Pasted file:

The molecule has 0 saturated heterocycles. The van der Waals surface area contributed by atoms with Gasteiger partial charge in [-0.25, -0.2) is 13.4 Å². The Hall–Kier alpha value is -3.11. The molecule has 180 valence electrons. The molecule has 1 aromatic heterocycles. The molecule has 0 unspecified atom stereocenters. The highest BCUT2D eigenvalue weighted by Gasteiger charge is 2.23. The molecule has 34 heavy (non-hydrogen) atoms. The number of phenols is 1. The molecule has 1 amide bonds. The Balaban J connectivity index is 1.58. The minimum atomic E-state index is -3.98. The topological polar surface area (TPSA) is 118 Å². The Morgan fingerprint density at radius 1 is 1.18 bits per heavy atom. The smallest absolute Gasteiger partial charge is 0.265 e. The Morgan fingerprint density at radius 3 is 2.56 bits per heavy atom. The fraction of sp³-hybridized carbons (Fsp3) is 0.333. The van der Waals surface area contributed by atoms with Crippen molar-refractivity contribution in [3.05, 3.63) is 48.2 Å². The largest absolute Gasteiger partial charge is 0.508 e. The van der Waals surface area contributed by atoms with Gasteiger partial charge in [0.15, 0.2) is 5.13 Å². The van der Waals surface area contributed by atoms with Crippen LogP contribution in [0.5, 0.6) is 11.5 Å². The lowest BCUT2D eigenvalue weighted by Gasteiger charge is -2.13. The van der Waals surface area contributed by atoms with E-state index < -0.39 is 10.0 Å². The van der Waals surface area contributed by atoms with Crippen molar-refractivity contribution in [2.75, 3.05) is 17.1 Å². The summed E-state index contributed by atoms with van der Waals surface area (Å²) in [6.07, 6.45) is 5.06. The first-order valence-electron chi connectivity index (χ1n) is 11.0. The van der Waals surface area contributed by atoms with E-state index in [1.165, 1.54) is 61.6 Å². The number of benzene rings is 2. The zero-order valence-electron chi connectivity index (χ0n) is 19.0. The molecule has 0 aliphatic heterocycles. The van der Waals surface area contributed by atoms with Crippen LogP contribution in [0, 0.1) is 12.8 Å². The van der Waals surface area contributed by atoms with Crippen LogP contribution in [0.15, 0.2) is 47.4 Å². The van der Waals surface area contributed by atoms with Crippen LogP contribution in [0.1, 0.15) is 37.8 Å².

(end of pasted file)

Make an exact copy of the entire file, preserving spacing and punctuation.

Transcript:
The molecule has 0 saturated heterocycles. The van der Waals surface area contributed by atoms with Gasteiger partial charge in [-0.25, -0.2) is 13.4 Å². The Hall–Kier alpha value is -3.11. The molecule has 180 valence electrons. The molecule has 1 aromatic heterocycles. The molecule has 0 unspecified atom stereocenters. The highest BCUT2D eigenvalue weighted by Gasteiger charge is 2.23. The molecule has 34 heavy (non-hydrogen) atoms. The number of phenols is 1. The molecule has 1 amide bonds. The Balaban J connectivity index is 1.58. The minimum atomic E-state index is -3.98. The topological polar surface area (TPSA) is 118 Å². The Morgan fingerprint density at radius 1 is 1.18 bits per heavy atom. The smallest absolute Gasteiger partial charge is 0.265 e. The Morgan fingerprint density at radius 3 is 2.56 bits per heavy atom. The fraction of sp³-hybridized carbons (Fsp3) is 0.333. The van der Waals surface area contributed by atoms with Crippen molar-refractivity contribution in [3.05, 3.63) is 48.2 Å². The largest absolute Gasteiger partial charge is 0.508 e. The van der Waals surface area contributed by atoms with Gasteiger partial charge in [0.15, 0.2) is 5.13 Å². The van der Waals surface area contributed by atoms with Crippen LogP contribution in [0.5, 0.6) is 11.5 Å². The lowest BCUT2D eigenvalue weighted by Gasteiger charge is -2.13. The van der Waals surface area contributed by atoms with E-state index < -0.39 is 10.0 Å². The van der Waals surface area contributed by atoms with Crippen molar-refractivity contribution in [2.75, 3.05) is 17.1 Å². The summed E-state index contributed by atoms with van der Waals surface area (Å²) in [6.07, 6.45) is 5.06. The first-order valence-electron chi connectivity index (χ1n) is 11.0. The van der Waals surface area contributed by atoms with E-state index in [1.165, 1.54) is 61.6 Å². The number of benzene rings is 2. The zero-order valence-electron chi connectivity index (χ0n) is 19.0. The molecule has 0 aliphatic heterocycles. The van der Waals surface area contributed by atoms with Crippen LogP contribution in [0, 0.1) is 12.8 Å². The van der Waals surface area contributed by atoms with Crippen LogP contribution in [0.15, 0.2) is 47.4 Å². The van der Waals surface area contributed by atoms with Crippen LogP contribution in [0.1, 0.15) is 37.8 Å².